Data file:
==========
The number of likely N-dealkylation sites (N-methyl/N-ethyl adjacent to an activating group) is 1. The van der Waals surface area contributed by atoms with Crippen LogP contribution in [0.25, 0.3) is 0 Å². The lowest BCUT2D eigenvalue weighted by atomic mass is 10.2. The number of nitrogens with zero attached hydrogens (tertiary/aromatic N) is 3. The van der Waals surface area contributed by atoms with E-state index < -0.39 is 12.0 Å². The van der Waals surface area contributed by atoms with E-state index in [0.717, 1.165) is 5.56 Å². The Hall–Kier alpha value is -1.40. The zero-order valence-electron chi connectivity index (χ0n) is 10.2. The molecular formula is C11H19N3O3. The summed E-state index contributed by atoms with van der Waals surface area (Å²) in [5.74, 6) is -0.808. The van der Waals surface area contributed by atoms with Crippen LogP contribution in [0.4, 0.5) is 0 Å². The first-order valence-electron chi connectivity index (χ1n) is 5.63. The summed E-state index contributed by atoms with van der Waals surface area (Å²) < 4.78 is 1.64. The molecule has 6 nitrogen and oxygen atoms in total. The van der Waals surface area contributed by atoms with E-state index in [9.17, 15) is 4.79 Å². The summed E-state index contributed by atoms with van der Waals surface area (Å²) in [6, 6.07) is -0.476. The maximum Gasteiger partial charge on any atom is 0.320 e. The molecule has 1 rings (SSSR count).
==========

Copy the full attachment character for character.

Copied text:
The number of likely N-dealkylation sites (N-methyl/N-ethyl adjacent to an activating group) is 1. The van der Waals surface area contributed by atoms with Crippen LogP contribution in [0.25, 0.3) is 0 Å². The lowest BCUT2D eigenvalue weighted by atomic mass is 10.2. The number of nitrogens with zero attached hydrogens (tertiary/aromatic N) is 3. The van der Waals surface area contributed by atoms with E-state index < -0.39 is 12.0 Å². The van der Waals surface area contributed by atoms with E-state index in [0.717, 1.165) is 5.56 Å². The Hall–Kier alpha value is -1.40. The zero-order valence-electron chi connectivity index (χ0n) is 10.2. The molecular formula is C11H19N3O3. The summed E-state index contributed by atoms with van der Waals surface area (Å²) in [5.74, 6) is -0.808. The van der Waals surface area contributed by atoms with Crippen LogP contribution in [0.4, 0.5) is 0 Å². The first-order valence-electron chi connectivity index (χ1n) is 5.63. The summed E-state index contributed by atoms with van der Waals surface area (Å²) < 4.78 is 1.64. The molecule has 6 nitrogen and oxygen atoms in total. The van der Waals surface area contributed by atoms with E-state index in [9.17, 15) is 4.79 Å². The summed E-state index contributed by atoms with van der Waals surface area (Å²) in [6, 6.07) is -0.476. The maximum Gasteiger partial charge on any atom is 0.320 e. The molecule has 1 rings (SSSR count).